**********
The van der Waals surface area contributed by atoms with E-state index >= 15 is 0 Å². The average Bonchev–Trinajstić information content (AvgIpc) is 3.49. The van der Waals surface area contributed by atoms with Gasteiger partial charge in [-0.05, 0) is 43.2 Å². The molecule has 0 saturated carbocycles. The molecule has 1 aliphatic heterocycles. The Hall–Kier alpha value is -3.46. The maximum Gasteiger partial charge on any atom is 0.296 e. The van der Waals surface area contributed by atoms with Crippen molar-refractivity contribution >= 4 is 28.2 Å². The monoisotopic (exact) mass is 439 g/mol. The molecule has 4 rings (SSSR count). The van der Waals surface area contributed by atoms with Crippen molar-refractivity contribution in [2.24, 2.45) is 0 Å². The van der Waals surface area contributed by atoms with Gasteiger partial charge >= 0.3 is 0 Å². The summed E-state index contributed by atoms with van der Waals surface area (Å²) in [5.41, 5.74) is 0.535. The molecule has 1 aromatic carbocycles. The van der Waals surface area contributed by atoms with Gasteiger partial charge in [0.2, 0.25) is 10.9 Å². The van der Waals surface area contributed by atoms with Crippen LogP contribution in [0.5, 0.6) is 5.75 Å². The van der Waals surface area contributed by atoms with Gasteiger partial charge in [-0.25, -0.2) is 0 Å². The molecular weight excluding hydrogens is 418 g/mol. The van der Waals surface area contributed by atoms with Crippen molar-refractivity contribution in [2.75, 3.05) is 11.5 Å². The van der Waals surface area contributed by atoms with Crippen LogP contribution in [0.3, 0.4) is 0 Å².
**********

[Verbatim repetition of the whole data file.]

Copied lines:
The van der Waals surface area contributed by atoms with E-state index >= 15 is 0 Å². The average Bonchev–Trinajstić information content (AvgIpc) is 3.49. The van der Waals surface area contributed by atoms with Gasteiger partial charge in [-0.05, 0) is 43.2 Å². The molecule has 0 saturated carbocycles. The molecule has 1 aliphatic heterocycles. The Hall–Kier alpha value is -3.46. The maximum Gasteiger partial charge on any atom is 0.296 e. The van der Waals surface area contributed by atoms with Crippen molar-refractivity contribution >= 4 is 28.2 Å². The monoisotopic (exact) mass is 439 g/mol. The molecule has 4 rings (SSSR count). The van der Waals surface area contributed by atoms with Crippen molar-refractivity contribution in [2.24, 2.45) is 0 Å². The van der Waals surface area contributed by atoms with Gasteiger partial charge >= 0.3 is 0 Å². The summed E-state index contributed by atoms with van der Waals surface area (Å²) in [5.41, 5.74) is 0.535. The molecule has 1 aromatic carbocycles. The van der Waals surface area contributed by atoms with Gasteiger partial charge in [0.2, 0.25) is 10.9 Å². The van der Waals surface area contributed by atoms with Crippen LogP contribution in [0.5, 0.6) is 5.75 Å². The van der Waals surface area contributed by atoms with Gasteiger partial charge in [-0.25, -0.2) is 0 Å². The molecular weight excluding hydrogens is 418 g/mol. The van der Waals surface area contributed by atoms with Crippen molar-refractivity contribution in [2.75, 3.05) is 11.5 Å². The van der Waals surface area contributed by atoms with Crippen LogP contribution in [0.3, 0.4) is 0 Å².